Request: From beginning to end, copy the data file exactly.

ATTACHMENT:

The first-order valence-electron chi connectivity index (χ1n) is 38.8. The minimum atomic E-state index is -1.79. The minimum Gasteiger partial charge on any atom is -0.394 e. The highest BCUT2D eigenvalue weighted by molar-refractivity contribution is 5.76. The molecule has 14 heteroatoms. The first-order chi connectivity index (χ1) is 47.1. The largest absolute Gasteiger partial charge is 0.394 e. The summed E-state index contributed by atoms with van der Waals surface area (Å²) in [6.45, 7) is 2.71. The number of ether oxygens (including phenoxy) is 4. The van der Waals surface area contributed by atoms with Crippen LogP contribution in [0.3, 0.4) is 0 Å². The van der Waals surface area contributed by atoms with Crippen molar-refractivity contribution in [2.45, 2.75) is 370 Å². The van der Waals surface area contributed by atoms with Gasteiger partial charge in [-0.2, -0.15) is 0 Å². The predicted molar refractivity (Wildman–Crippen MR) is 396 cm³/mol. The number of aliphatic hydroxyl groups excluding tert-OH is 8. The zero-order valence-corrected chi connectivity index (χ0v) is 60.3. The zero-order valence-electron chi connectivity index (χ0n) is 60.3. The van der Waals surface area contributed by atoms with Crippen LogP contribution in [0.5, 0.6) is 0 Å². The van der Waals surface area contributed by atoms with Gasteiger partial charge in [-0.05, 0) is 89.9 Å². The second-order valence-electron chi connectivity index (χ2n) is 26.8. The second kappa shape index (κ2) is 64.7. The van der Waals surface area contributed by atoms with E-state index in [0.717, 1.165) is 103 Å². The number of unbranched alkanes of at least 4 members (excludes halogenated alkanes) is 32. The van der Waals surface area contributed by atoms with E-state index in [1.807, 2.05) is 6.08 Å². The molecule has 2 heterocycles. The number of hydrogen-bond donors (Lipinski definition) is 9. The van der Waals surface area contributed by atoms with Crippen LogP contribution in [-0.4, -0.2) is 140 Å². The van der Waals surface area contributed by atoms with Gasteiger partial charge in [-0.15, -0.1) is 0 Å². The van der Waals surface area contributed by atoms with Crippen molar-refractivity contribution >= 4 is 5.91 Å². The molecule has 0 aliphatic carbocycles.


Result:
The first-order valence-electron chi connectivity index (χ1n) is 38.8. The minimum atomic E-state index is -1.79. The minimum Gasteiger partial charge on any atom is -0.394 e. The highest BCUT2D eigenvalue weighted by molar-refractivity contribution is 5.76. The molecule has 14 heteroatoms. The first-order chi connectivity index (χ1) is 47.1. The largest absolute Gasteiger partial charge is 0.394 e. The summed E-state index contributed by atoms with van der Waals surface area (Å²) in [6.45, 7) is 2.71. The number of ether oxygens (including phenoxy) is 4. The van der Waals surface area contributed by atoms with Crippen LogP contribution in [0.3, 0.4) is 0 Å². The van der Waals surface area contributed by atoms with Crippen molar-refractivity contribution in [2.45, 2.75) is 370 Å². The van der Waals surface area contributed by atoms with Gasteiger partial charge in [-0.2, -0.15) is 0 Å². The predicted molar refractivity (Wildman–Crippen MR) is 396 cm³/mol. The number of aliphatic hydroxyl groups excluding tert-OH is 8. The zero-order valence-corrected chi connectivity index (χ0v) is 60.3. The zero-order valence-electron chi connectivity index (χ0n) is 60.3. The van der Waals surface area contributed by atoms with Crippen LogP contribution in [0.5, 0.6) is 0 Å². The van der Waals surface area contributed by atoms with Gasteiger partial charge in [-0.05, 0) is 89.9 Å². The second-order valence-electron chi connectivity index (χ2n) is 26.8. The second kappa shape index (κ2) is 64.7. The van der Waals surface area contributed by atoms with E-state index in [0.717, 1.165) is 103 Å². The number of unbranched alkanes of at least 4 members (excludes halogenated alkanes) is 32. The van der Waals surface area contributed by atoms with E-state index in [1.807, 2.05) is 6.08 Å². The molecule has 2 heterocycles. The number of hydrogen-bond donors (Lipinski definition) is 9. The van der Waals surface area contributed by atoms with Crippen LogP contribution in [-0.4, -0.2) is 140 Å². The van der Waals surface area contributed by atoms with Gasteiger partial charge in [-0.15, -0.1) is 0 Å². The van der Waals surface area contributed by atoms with Crippen molar-refractivity contribution >= 4 is 5.91 Å². The molecule has 0 aliphatic carbocycles.